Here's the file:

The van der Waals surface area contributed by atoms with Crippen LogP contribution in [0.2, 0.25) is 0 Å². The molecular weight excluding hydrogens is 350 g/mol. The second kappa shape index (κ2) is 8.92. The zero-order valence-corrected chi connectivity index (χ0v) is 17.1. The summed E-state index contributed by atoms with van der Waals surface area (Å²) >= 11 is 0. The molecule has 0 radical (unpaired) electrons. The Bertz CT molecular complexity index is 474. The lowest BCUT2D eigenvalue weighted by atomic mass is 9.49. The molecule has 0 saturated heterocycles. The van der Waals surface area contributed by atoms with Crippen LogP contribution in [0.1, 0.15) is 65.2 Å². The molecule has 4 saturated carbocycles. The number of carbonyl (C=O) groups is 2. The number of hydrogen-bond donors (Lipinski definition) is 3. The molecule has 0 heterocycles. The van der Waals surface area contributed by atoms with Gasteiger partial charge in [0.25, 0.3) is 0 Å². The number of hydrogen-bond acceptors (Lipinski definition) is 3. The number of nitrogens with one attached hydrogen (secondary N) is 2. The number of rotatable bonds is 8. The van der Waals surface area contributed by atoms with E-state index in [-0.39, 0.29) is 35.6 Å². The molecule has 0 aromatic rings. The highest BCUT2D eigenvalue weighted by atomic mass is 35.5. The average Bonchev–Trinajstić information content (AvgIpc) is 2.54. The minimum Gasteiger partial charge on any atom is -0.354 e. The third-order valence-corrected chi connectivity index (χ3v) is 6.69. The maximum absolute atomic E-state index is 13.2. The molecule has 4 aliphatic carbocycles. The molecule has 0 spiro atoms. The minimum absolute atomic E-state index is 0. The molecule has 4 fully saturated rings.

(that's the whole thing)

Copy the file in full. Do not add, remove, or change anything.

The van der Waals surface area contributed by atoms with Crippen LogP contribution in [0.2, 0.25) is 0 Å². The molecular weight excluding hydrogens is 350 g/mol. The second kappa shape index (κ2) is 8.92. The zero-order valence-corrected chi connectivity index (χ0v) is 17.1. The summed E-state index contributed by atoms with van der Waals surface area (Å²) >= 11 is 0. The molecule has 0 radical (unpaired) electrons. The Bertz CT molecular complexity index is 474. The lowest BCUT2D eigenvalue weighted by atomic mass is 9.49. The molecule has 0 saturated heterocycles. The van der Waals surface area contributed by atoms with Crippen LogP contribution in [0.1, 0.15) is 65.2 Å². The molecule has 4 saturated carbocycles. The number of carbonyl (C=O) groups is 2. The number of hydrogen-bond donors (Lipinski definition) is 3. The molecule has 0 heterocycles. The van der Waals surface area contributed by atoms with Gasteiger partial charge in [0.25, 0.3) is 0 Å². The number of hydrogen-bond acceptors (Lipinski definition) is 3. The number of nitrogens with one attached hydrogen (secondary N) is 2. The number of rotatable bonds is 8. The van der Waals surface area contributed by atoms with E-state index in [-0.39, 0.29) is 35.6 Å². The molecule has 0 aromatic rings. The highest BCUT2D eigenvalue weighted by atomic mass is 35.5. The average Bonchev–Trinajstić information content (AvgIpc) is 2.54. The minimum Gasteiger partial charge on any atom is -0.354 e. The third-order valence-corrected chi connectivity index (χ3v) is 6.69. The maximum absolute atomic E-state index is 13.2. The molecule has 4 aliphatic carbocycles. The molecule has 0 spiro atoms. The minimum absolute atomic E-state index is 0. The molecule has 4 fully saturated rings.